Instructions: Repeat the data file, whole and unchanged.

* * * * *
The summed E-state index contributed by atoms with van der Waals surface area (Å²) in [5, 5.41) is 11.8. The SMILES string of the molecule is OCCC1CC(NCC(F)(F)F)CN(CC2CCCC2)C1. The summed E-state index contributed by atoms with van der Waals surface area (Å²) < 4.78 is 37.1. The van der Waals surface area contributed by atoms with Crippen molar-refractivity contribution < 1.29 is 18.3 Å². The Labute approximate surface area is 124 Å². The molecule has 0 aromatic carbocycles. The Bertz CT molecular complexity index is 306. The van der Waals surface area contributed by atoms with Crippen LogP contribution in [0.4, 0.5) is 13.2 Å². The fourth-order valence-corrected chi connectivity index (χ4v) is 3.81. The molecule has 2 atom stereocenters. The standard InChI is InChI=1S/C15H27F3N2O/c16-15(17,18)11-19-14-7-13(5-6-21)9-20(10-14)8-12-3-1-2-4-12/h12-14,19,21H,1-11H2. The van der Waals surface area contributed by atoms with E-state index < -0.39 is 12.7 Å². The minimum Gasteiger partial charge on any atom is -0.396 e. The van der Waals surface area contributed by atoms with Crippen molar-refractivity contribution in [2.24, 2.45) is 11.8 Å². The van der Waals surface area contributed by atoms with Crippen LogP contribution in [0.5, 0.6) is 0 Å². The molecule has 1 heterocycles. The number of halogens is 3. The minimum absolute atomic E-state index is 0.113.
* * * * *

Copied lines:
The summed E-state index contributed by atoms with van der Waals surface area (Å²) in [5, 5.41) is 11.8. The SMILES string of the molecule is OCCC1CC(NCC(F)(F)F)CN(CC2CCCC2)C1. The summed E-state index contributed by atoms with van der Waals surface area (Å²) < 4.78 is 37.1. The van der Waals surface area contributed by atoms with Crippen molar-refractivity contribution < 1.29 is 18.3 Å². The Labute approximate surface area is 124 Å². The molecule has 0 aromatic carbocycles. The Bertz CT molecular complexity index is 306. The van der Waals surface area contributed by atoms with Crippen LogP contribution in [0.4, 0.5) is 13.2 Å². The fourth-order valence-corrected chi connectivity index (χ4v) is 3.81. The molecule has 2 atom stereocenters. The standard InChI is InChI=1S/C15H27F3N2O/c16-15(17,18)11-19-14-7-13(5-6-21)9-20(10-14)8-12-3-1-2-4-12/h12-14,19,21H,1-11H2. The van der Waals surface area contributed by atoms with E-state index < -0.39 is 12.7 Å². The minimum Gasteiger partial charge on any atom is -0.396 e. The van der Waals surface area contributed by atoms with Crippen molar-refractivity contribution in [2.24, 2.45) is 11.8 Å². The van der Waals surface area contributed by atoms with Crippen LogP contribution in [0.5, 0.6) is 0 Å². The molecule has 1 heterocycles. The number of halogens is 3. The minimum absolute atomic E-state index is 0.113.